It's the same old story for Brazil heading into next year's World Cup finals: Everyone is aiming for the five-time champions.
The Brazilians again are favored to win soccer's biggest prize in Germany, just as they were four years ago in South Korea and Japan -- and practically every time before that.
No matter who the coach is or which players he's coaching, Brazil always is looking down at the rest of the soccer community when it's World Cup time.
"Brazil always enters the field with better players than its opponents," said Mario Zagallo, Brazil's assistant coach and a former player. "It was like that in the past, it is like that now, and it will be like that in the future. It's our differential, and it's a huge advantage."
The Brazilians have won two of the last three titles. They lost in the final in 1998 to the host French. They had chances to capture several other World Cups. Indeed, the "Selecao" finished runner-up one other time and third in two other tournaments.
The team has reached the semifinals in 10 of the 17 World Cups since the competition's inception in 1930, and is the only team to have played in all editions.
"Brazil always will be a contender, we have too many good players," said Pele, who led Brazil to titles in 1958, '62 and '70 and is considered the greatest of all the great Brazilian players.
This time, Pele's countrymen are stronger favorites than usual.
In addition to being the defending champion and ranked No. 1 by FIFA, Brazil is coming off one of its most successful seasons. The team won Copa America and the Confederations Cup, and finished first in the South American World Cup qualifying group.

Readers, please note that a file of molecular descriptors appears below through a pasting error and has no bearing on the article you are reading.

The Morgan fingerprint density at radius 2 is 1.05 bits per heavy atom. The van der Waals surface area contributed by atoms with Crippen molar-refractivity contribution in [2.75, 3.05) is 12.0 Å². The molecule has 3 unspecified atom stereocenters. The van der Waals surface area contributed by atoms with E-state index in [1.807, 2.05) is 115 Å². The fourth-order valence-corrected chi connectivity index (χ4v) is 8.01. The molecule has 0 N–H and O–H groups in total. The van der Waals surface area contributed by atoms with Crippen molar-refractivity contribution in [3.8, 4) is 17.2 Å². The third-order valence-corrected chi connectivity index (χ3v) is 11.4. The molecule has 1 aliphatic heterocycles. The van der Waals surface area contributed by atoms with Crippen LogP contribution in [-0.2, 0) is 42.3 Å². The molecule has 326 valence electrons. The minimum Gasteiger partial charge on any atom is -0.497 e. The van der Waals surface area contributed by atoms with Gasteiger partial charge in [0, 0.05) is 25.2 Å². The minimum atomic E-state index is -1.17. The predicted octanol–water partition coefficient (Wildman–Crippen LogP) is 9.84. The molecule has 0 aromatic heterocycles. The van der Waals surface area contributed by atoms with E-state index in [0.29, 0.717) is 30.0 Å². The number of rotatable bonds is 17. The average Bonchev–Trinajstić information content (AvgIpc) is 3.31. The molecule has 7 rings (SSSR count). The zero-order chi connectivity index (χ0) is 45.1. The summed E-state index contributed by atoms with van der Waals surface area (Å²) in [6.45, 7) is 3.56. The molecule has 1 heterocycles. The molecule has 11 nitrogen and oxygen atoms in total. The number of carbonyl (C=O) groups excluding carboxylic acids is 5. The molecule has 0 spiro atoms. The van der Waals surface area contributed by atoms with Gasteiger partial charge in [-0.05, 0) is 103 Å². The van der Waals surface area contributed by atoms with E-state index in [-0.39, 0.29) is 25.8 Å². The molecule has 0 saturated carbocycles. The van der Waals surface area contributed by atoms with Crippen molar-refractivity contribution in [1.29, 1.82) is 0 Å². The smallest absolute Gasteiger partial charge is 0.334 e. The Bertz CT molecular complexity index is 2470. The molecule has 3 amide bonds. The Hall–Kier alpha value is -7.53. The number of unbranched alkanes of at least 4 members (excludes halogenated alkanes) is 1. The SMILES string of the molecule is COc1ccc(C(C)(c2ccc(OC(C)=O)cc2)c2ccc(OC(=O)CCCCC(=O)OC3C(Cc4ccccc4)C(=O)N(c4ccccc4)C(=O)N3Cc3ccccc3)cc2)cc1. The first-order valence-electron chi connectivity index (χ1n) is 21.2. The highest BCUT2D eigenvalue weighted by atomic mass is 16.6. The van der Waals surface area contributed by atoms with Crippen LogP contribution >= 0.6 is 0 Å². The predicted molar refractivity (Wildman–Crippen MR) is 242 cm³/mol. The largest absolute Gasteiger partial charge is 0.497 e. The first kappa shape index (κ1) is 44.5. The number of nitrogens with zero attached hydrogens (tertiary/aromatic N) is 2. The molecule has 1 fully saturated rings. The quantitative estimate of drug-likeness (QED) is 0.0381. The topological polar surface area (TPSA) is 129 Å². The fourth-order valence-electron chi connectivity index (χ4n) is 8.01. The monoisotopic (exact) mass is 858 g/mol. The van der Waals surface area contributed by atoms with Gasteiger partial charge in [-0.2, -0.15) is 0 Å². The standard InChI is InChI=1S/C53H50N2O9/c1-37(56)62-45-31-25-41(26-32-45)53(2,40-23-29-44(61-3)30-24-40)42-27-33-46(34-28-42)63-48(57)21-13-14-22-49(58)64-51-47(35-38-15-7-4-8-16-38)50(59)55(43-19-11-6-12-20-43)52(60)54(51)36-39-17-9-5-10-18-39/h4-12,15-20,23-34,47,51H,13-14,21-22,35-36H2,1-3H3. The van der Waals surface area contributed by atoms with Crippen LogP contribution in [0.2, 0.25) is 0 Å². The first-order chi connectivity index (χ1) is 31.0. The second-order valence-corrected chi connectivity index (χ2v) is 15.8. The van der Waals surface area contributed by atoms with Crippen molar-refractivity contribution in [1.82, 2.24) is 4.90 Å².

Brazil will be led by European and world player of the year Ronaldinho, who will be supported by all-stars Kaka, Ronaldo, Adriano, Cafu and Roberto Carlos. All are leading contenders for this year's FIFA player of the year award, which will be announced later this month.
Brazil is so deep that standouts such as Real Madrid's Robinho and Lyon's Juninho will have to fight hard for a spot in the lineup. Some say Brazil's second stringers could contend for the title.
"It's easier when you have so many options to choose from," said Zagallo, who won the World Cup as a player in 1958 and '62 and as a coach in '70. "It's just a matter of being careful to make the right choices."
With limited space on the national team, some players have been forced to look to other nations to try to make it to the World Cup.
Last year, Brazilian striker Ailton, a star in the German Bundesliga, tried to become a citizen of Qatar. Midfielder Lincoln also considered switching nationalities so he could play for Germany, just as striker Paulo Rink did in 1998 in an attempt to play in the World Cup.
"I just want to play once for a national team, since it hasn't worked out with Brazil until now," Ailton said last year after FIFA barred his move to Qatar because he had "no clear connection to that country."
One of Portugal's top stars, Deco, was born in Brazil and grew up playing locally before adopting Portuguese citizenship. He said he made the move after realizing he would not have a chance to play on Brazil's national team.
In last year's Confederations Cup, three other teams had Brazil-born players: Mexico had Antonio Naelson, Japan had Alessandro Santos, and Tunisia had Silva dos Santos and Jose Clayton.
Still, it seems there's never a shortage of talent back home.
Every year, several Brazilian players are lured by multimillion dollar offers from European teams. Local clubs are forced to go looking for replacements, facilitating the discovery of new wonders.
"It helps to have our players in the best leagues," Zagallo said. "Not only because they get used to facing the tough European players, but also because they open up space in Brazilian clubs for other talented players to blossom."
Some of Brazil's dominance in international soccer also can be traced to its youngsters, who breathe soccer almost from the time they're born. The nation has won three under-17 world titles and four under-20 championships.
That almost guarantees a continuous flow of talent -- and more World Cups.